By Art Foss
In today’s day and age our four-legged friends have become more and more an integral part of the family. Whether it is in an empty nester household or maybe the single or couple’s home or your average husband, wife, and 1.5 kids, they all seem to have a soft spot in their hearts to care for something warm and fuzzy.
As members of the family many times our pets accompany us on our travels, vacations, and errands. However, unlike other members of the family their communication skills are limited. So as caretakers it falls on us to be aware of what their needs are beforehand. Below is a list of the top 10 things you need to know when traveling with your pets.
- Never leave your pet in the car unattended, even with the windows cracked open; whether it’s hot or cold temperatures inside the vehicle can change rapidly and be deadly.
- Holding your pet on your lap while driving may make you feel good but it hinders your ability to react to unforeseen situations, limiting your steering, braking, and vehicle control — and in many areas, it is against the law.
- Always keep dogs on their leashes when you open your car door. Being in a strange place once out of the car, they may feel the need to head for home, or head out into that busy parking lot or street.
- The U.S. Department of Agriculture enforces the Animal Welfare Act, and requires that dogs have all current vaccinations and a valid health certificate when crossing state lines.
- If you’re planning on staying in a motel while on the road check ahead to see if their lodging is “pet friendly” and what their policies and charges are.
- Always bring enough food, water, and treats for the trip, remember the food and water dishes, and don’t forget the poop bags.
- When traveling be sure you make enough pit stops so they can relieve themselves.
- Be sure your pets’ ID tags, chips, or tattoos are up to date with your current contact information.
- A favorite toy and blanket will help keep their stress level down.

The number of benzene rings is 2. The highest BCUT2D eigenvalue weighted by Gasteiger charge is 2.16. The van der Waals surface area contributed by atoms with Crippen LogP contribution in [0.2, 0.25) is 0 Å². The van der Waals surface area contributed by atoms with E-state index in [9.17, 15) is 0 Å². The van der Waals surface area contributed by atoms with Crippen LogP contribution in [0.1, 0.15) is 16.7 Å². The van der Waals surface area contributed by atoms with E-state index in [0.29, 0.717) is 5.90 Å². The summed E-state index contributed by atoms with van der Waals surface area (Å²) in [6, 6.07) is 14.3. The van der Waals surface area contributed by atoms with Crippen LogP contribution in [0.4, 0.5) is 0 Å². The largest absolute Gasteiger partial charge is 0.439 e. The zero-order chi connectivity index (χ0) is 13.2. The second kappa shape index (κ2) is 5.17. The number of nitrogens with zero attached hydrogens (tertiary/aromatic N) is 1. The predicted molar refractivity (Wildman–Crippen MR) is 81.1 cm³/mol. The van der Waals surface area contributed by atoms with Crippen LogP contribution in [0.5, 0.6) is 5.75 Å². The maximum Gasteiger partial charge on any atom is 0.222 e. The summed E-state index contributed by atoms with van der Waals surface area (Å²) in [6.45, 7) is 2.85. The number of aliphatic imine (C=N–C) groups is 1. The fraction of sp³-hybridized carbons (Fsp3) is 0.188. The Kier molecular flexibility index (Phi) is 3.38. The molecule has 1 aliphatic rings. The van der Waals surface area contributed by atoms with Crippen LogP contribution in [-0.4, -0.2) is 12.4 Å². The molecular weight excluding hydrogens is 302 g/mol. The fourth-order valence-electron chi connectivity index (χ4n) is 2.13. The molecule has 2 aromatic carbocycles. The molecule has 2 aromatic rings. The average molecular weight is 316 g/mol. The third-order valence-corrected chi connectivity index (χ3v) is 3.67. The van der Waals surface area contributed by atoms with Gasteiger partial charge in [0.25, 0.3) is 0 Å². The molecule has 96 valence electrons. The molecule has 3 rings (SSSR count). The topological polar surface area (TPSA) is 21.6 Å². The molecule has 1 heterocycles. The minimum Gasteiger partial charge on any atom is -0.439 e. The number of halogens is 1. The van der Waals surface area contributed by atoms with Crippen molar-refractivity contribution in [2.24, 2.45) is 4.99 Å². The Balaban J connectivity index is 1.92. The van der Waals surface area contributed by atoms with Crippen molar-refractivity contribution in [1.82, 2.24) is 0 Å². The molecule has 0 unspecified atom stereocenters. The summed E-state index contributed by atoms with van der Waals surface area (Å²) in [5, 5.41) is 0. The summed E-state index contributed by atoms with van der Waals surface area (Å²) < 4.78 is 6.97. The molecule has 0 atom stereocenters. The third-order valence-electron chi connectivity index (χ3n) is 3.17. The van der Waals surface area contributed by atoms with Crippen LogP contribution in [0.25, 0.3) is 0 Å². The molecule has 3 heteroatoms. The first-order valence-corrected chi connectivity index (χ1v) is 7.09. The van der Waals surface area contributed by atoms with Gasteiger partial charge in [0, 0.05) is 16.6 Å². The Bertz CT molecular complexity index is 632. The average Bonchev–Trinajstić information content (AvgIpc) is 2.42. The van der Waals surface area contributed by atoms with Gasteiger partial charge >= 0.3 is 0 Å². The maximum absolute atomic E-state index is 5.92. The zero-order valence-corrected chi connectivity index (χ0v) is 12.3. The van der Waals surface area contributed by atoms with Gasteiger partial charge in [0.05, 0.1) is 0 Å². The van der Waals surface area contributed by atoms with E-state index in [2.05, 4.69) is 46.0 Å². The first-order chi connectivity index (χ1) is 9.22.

- According to the American Veterinary Medical Association it is not recommended to give sedatives or tranquilizers to dogs as it may cause respiratory and/or cardiovascular problems.
Taking your pet on an airplane brings up a whole new set of travel situations. The U.S. Department of Agriculture (www.aphis.usda.gov) regulates the air transportation of pets, along with the FAA (www.faa.gov), and airlines are required by law to follow their guidelines (although the commercial airlines are allowed to expand on those regulations to accommodate the companies’ policies and regulations). Always check your airline’s website before booking your flight to see what their specific policies and regulations are, as well as any additional charges. Most have weight and size limits for in-cabin transportation of your pet, plus the size and type of carrier required.
If you are on vacation or traveling through states to get to your final destination, the requirements laid out by the Department of Agriculture are pretty straightforward: have all your pet’s vaccinations up to date and obtain a health certificate from your vet.
Traveling with your four-legged family member is both challenging and rewarding, and sometimes the thought of leaving him or her with a friend or checking them into a doggy day care for any length of time is just not an option. So, by doing a little homework and preparation you should be good to go. And don’t you just love to see the smile on your pet’s face when you say, “Let’s go bye-bye.”
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